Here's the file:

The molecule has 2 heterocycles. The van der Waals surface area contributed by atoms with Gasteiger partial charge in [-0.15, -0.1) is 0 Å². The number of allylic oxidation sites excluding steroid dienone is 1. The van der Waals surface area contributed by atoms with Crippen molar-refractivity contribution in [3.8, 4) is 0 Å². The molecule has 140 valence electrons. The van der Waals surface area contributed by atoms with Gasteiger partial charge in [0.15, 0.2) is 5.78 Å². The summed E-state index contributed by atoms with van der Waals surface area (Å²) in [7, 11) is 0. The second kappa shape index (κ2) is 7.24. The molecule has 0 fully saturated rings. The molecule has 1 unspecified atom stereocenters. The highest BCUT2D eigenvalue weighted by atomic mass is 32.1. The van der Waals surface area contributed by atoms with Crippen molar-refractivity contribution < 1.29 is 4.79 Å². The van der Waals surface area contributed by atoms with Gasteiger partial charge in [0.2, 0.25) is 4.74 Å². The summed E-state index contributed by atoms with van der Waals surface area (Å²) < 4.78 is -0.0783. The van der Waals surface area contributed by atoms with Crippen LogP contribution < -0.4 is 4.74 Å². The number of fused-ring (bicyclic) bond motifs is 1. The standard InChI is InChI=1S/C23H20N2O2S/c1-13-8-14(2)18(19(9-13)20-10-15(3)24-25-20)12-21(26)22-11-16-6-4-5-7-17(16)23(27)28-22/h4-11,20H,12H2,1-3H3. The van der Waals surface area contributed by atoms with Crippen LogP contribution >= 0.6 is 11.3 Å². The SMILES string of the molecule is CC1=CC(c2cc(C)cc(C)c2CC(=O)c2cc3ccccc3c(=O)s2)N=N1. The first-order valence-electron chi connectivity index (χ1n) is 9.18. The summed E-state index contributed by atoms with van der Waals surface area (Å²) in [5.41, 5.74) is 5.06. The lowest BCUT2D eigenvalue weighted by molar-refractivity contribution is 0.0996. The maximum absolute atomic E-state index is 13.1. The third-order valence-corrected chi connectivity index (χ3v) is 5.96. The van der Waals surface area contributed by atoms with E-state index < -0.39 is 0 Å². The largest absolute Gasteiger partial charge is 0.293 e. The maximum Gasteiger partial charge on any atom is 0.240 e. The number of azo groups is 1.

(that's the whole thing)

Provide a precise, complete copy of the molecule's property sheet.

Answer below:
The molecule has 2 heterocycles. The van der Waals surface area contributed by atoms with Gasteiger partial charge in [-0.15, -0.1) is 0 Å². The number of allylic oxidation sites excluding steroid dienone is 1. The van der Waals surface area contributed by atoms with Crippen molar-refractivity contribution in [3.8, 4) is 0 Å². The molecule has 140 valence electrons. The van der Waals surface area contributed by atoms with Gasteiger partial charge in [0.15, 0.2) is 5.78 Å². The summed E-state index contributed by atoms with van der Waals surface area (Å²) in [7, 11) is 0. The second kappa shape index (κ2) is 7.24. The molecule has 0 fully saturated rings. The molecule has 1 unspecified atom stereocenters. The highest BCUT2D eigenvalue weighted by atomic mass is 32.1. The van der Waals surface area contributed by atoms with Crippen molar-refractivity contribution < 1.29 is 4.79 Å². The van der Waals surface area contributed by atoms with Gasteiger partial charge in [0.2, 0.25) is 4.74 Å². The summed E-state index contributed by atoms with van der Waals surface area (Å²) < 4.78 is -0.0783. The van der Waals surface area contributed by atoms with Crippen LogP contribution < -0.4 is 4.74 Å². The number of fused-ring (bicyclic) bond motifs is 1. The standard InChI is InChI=1S/C23H20N2O2S/c1-13-8-14(2)18(19(9-13)20-10-15(3)24-25-20)12-21(26)22-11-16-6-4-5-7-17(16)23(27)28-22/h4-11,20H,12H2,1-3H3. The van der Waals surface area contributed by atoms with Crippen LogP contribution >= 0.6 is 11.3 Å². The SMILES string of the molecule is CC1=CC(c2cc(C)cc(C)c2CC(=O)c2cc3ccccc3c(=O)s2)N=N1. The first-order valence-electron chi connectivity index (χ1n) is 9.18. The summed E-state index contributed by atoms with van der Waals surface area (Å²) in [5.41, 5.74) is 5.06. The lowest BCUT2D eigenvalue weighted by molar-refractivity contribution is 0.0996. The maximum absolute atomic E-state index is 13.1. The third-order valence-corrected chi connectivity index (χ3v) is 5.96. The van der Waals surface area contributed by atoms with E-state index < -0.39 is 0 Å². The largest absolute Gasteiger partial charge is 0.293 e. The maximum Gasteiger partial charge on any atom is 0.240 e. The number of azo groups is 1.